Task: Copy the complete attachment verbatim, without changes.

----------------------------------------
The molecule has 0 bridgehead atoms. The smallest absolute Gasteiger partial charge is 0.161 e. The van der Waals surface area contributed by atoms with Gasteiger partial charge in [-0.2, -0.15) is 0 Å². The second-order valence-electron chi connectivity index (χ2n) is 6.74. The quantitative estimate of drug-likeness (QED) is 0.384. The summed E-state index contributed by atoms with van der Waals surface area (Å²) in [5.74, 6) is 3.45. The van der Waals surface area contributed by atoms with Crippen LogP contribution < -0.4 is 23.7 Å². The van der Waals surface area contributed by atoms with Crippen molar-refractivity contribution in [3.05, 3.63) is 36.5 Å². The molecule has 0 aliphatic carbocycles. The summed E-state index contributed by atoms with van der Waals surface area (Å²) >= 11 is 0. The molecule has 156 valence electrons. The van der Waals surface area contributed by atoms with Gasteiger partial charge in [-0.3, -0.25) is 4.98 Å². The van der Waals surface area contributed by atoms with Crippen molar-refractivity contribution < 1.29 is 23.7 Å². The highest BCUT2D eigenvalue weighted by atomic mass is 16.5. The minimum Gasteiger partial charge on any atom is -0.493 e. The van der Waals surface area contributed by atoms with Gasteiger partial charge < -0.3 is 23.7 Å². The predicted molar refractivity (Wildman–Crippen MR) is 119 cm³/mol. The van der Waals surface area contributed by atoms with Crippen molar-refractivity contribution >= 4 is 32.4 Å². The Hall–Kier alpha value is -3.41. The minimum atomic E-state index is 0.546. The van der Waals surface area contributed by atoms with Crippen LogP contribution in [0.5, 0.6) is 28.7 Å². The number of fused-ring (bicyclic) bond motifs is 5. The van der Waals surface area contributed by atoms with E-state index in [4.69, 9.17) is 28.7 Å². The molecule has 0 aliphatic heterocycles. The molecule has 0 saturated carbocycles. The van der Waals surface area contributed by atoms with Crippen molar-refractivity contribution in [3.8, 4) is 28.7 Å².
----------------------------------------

The molecule has 0 bridgehead atoms. The smallest absolute Gasteiger partial charge is 0.161 e. The van der Waals surface area contributed by atoms with Gasteiger partial charge in [-0.2, -0.15) is 0 Å². The second-order valence-electron chi connectivity index (χ2n) is 6.74. The quantitative estimate of drug-likeness (QED) is 0.384. The summed E-state index contributed by atoms with van der Waals surface area (Å²) in [5.74, 6) is 3.45. The van der Waals surface area contributed by atoms with Crippen LogP contribution < -0.4 is 23.7 Å². The van der Waals surface area contributed by atoms with Crippen molar-refractivity contribution in [3.05, 3.63) is 36.5 Å². The molecule has 0 aliphatic carbocycles. The summed E-state index contributed by atoms with van der Waals surface area (Å²) >= 11 is 0. The molecule has 156 valence electrons. The van der Waals surface area contributed by atoms with Gasteiger partial charge in [-0.3, -0.25) is 4.98 Å². The van der Waals surface area contributed by atoms with Crippen molar-refractivity contribution < 1.29 is 23.7 Å². The highest BCUT2D eigenvalue weighted by atomic mass is 16.5. The minimum Gasteiger partial charge on any atom is -0.493 e. The van der Waals surface area contributed by atoms with Gasteiger partial charge < -0.3 is 23.7 Å². The predicted molar refractivity (Wildman–Crippen MR) is 119 cm³/mol. The van der Waals surface area contributed by atoms with Crippen molar-refractivity contribution >= 4 is 32.4 Å². The Hall–Kier alpha value is -3.41. The minimum atomic E-state index is 0.546. The van der Waals surface area contributed by atoms with Crippen LogP contribution in [0.5, 0.6) is 28.7 Å². The number of fused-ring (bicyclic) bond motifs is 5. The van der Waals surface area contributed by atoms with E-state index in [4.69, 9.17) is 28.7 Å². The molecule has 0 aliphatic heterocycles. The molecule has 0 saturated carbocycles. The van der Waals surface area contributed by atoms with Crippen molar-refractivity contribution in [3.8, 4) is 28.7 Å².